Continuing the series that, at this rate, is set to finish up in about 15 years, here is the third installment, and currently the first of three installments about the bench press.
Just to recap what this whole thing is about – since a lot of you weren’t following my blog the last time I did an installment (in January) – I’m giving an overview of the things I had to learn to hit milestones in each lift (50 pound increments for the bench, 100 pound increments for the squat and pull), and as the series progresses I’ll talk about how my training has evolved over time to avoid/break plateaus and keep making progress.
So, without further ado…
1. Practice the pattern
I was a pretty good bencher the first time I tried. The main reason was that I had always done a TON of pushups. When I started playing football in 3rd grade, I asked my coach how I could get stronger. He told me to do pushups. So I did. Every day for the next 3 years. I’d do as many as I could in the morning, after school, and at night. When my parents got me a weight set for my birthday in 6th grade, the first thing I did was max on bench press (I was a bro from the start 🙂 ). I got 150, which was somewhere in the neighborhood of bodyweight. I didn’t lift weights very often at first because I was playing sports essentially year-round (and was told never to lift weights in season), so fast forward another 3 years of essentially only doing pushups, and by my freshman year in high school I was benching 275 with very little time spent under the bar.
This basically mirrored my experience with the deadlift, which was strong from the start because of practice with the pattern from a young age, as compared to my squat, which was an uphill battle for a long time. I’ve seen this with essentially all my friends who have joined the armed forces as well. In spite of sleeping very little, running and marching all the time, and doing enough pushups and pullups to make the most people cry “over-training,” they almost invariably come back from basic with bigger bench presses than they left with from doing bazillions of pushups.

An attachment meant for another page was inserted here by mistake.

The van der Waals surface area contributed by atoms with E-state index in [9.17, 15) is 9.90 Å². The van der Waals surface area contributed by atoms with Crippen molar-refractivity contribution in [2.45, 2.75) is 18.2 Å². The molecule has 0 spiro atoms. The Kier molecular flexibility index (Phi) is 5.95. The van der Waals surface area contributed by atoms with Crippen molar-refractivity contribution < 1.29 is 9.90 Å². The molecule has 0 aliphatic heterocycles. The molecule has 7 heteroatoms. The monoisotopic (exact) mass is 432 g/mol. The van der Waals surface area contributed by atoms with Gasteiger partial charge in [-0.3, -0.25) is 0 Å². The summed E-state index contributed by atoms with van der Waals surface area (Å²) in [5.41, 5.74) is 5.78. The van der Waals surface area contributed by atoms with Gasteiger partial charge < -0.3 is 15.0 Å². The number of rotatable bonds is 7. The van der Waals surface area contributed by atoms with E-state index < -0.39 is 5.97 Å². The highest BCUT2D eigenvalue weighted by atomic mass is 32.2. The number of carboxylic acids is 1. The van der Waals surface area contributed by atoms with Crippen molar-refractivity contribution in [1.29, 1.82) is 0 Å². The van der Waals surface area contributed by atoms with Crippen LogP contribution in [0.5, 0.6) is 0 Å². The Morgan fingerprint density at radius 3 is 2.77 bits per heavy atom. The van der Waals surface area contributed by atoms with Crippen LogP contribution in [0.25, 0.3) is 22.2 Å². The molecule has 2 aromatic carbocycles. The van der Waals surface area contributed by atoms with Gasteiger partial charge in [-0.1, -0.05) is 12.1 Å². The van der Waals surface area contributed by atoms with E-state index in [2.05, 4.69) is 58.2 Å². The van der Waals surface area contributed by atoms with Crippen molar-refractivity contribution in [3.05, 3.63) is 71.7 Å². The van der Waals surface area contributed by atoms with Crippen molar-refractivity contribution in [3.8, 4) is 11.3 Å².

This is a principle that can be applied to almost anyone, regardless of training age. If I find myself in a rut with my squat or bench, I’ll spend several weeks doing a few hundred bodyweight squats or pushups a day, and the increased work capacity, combined with the neural effect of greasing the groove, almost always pays off for me.
2. Train the triceps
I heard bench was all about the pecs when I first started lifting. That was the common wisdom in the YMCA weightroom and the school gym. However, when I met Travis Mash and he told me about Westside, I learned about how important the triceps are. Now, looking back it seems obvious because the bench press requires you to extend your arms, but it was pretty revolutionary to a 14 year old. Not much more to add to this point, and in those early days I probably took things a bit to far by over-emphasizing my triceps and neglecting my chest (just like the shirted benchers who taught me how to bench), but it is erroneous to think of the bench press as purely a chest exercise.
3. Get comfortable with heavy weight in your hands